6. Get off the internet. Some good news: when real, institutional persecution breaks out against the 21st century churches of the West, the powers-that-be won’t need to waterboard us to get a list of our accomplices. They already have all that data from our Facebook “friends” list, email and phone contacts. Maybe that’s the bad news. Anyway, don’t use technology to arrange meetings that violate COVID regs. If you get yourself caught and fined for something you believe in, that’s the cost of doing business. But you don’t want to be making that decision for others.
  7. Meet irregularly. Ten people walking up to a front door within a fifteen minute period every week at exactly the same time and place is really, really obvious. Vary your meeting times, vary up the places and stagger your arrivals. If possible, vary up your cell group membership from time to time. You’ll get to enjoy the fellowship of different believers while avoiding establishing observable patterns and connections.
  8. Have a cancel code. A one-word text will do, especially if you vary up the word from time to time. But if there are three police vehicles parked two doors down half an hour prior to your scheduled gathering or a nosy neighbor on the porch across the street, it may be a good idea to be able to call off your gathering on the fly.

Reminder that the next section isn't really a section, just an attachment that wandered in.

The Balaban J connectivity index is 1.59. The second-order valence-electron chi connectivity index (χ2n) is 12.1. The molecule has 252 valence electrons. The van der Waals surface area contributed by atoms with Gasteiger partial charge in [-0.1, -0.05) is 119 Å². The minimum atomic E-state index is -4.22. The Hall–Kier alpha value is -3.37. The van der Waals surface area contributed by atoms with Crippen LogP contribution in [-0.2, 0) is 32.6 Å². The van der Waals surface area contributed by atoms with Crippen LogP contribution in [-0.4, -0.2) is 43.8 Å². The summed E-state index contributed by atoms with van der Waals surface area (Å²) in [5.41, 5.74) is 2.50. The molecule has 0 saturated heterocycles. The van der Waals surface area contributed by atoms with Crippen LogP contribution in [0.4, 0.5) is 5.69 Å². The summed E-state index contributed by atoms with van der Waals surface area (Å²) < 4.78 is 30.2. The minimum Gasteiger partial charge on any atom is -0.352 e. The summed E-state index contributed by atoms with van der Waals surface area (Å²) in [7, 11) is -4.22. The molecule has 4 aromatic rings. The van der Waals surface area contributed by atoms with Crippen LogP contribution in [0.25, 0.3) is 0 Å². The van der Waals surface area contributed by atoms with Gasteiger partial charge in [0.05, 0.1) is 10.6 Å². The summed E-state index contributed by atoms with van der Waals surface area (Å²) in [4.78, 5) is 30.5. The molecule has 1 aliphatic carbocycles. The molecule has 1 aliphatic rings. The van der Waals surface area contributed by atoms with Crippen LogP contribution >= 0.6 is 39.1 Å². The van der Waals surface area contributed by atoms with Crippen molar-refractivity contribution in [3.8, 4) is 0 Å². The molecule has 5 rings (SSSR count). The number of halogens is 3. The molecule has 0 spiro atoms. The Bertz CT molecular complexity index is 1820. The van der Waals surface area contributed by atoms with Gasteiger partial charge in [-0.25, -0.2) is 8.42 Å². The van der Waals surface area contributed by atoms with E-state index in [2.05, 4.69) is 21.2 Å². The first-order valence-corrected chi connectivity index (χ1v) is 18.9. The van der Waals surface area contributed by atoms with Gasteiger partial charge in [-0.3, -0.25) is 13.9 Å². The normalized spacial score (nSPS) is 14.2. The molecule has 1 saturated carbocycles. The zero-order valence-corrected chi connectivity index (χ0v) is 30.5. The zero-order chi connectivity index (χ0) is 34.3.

9. Forget singing in places where it can be easily heard. I know music is an integral part of the “gathering” experience. It’s also really obvious, and hymns are not easily mistaken for any other kind of music.
  10. Leaders get their heads chopped off. The quickest way for the authorities to end any movement considered undesirable is to identify the people promoting it and lock them up. Don’t laugh, it’s already happening. Canadian pastor James Coates recently spent 35 days in jail for defying COVID‑19 restrictions before most of us even knew he was there. The solution is not to have recognizable leadership. So if I make a suggestion, you go along or don’t as you see fit, and vice versa. Don’t make your elders do all the heavy lifting unless you plan on putting up their bail money.